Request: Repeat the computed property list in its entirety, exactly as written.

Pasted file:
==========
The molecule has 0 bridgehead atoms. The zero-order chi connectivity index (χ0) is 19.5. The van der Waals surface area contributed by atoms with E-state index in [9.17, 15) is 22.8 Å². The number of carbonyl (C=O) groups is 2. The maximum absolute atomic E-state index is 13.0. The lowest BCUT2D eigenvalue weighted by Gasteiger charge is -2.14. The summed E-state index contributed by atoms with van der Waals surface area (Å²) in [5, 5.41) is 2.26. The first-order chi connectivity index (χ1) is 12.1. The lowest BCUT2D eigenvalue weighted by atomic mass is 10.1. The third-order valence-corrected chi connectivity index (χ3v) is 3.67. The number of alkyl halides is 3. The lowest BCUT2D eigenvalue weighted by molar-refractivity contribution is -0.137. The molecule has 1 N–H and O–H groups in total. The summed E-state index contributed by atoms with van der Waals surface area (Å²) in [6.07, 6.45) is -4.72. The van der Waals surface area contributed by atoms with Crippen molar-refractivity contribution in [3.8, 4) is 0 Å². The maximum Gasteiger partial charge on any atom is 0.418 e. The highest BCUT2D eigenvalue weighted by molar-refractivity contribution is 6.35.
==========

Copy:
The molecule has 0 bridgehead atoms. The zero-order chi connectivity index (χ0) is 19.5. The van der Waals surface area contributed by atoms with E-state index in [9.17, 15) is 22.8 Å². The number of carbonyl (C=O) groups is 2. The maximum absolute atomic E-state index is 13.0. The lowest BCUT2D eigenvalue weighted by Gasteiger charge is -2.14. The summed E-state index contributed by atoms with van der Waals surface area (Å²) in [5, 5.41) is 2.26. The first-order chi connectivity index (χ1) is 12.1. The lowest BCUT2D eigenvalue weighted by atomic mass is 10.1. The third-order valence-corrected chi connectivity index (χ3v) is 3.67. The number of alkyl halides is 3. The lowest BCUT2D eigenvalue weighted by molar-refractivity contribution is -0.137. The molecule has 1 N–H and O–H groups in total. The summed E-state index contributed by atoms with van der Waals surface area (Å²) in [6.07, 6.45) is -4.72. The van der Waals surface area contributed by atoms with Crippen molar-refractivity contribution in [3.8, 4) is 0 Å². The maximum Gasteiger partial charge on any atom is 0.418 e. The highest BCUT2D eigenvalue weighted by molar-refractivity contribution is 6.35.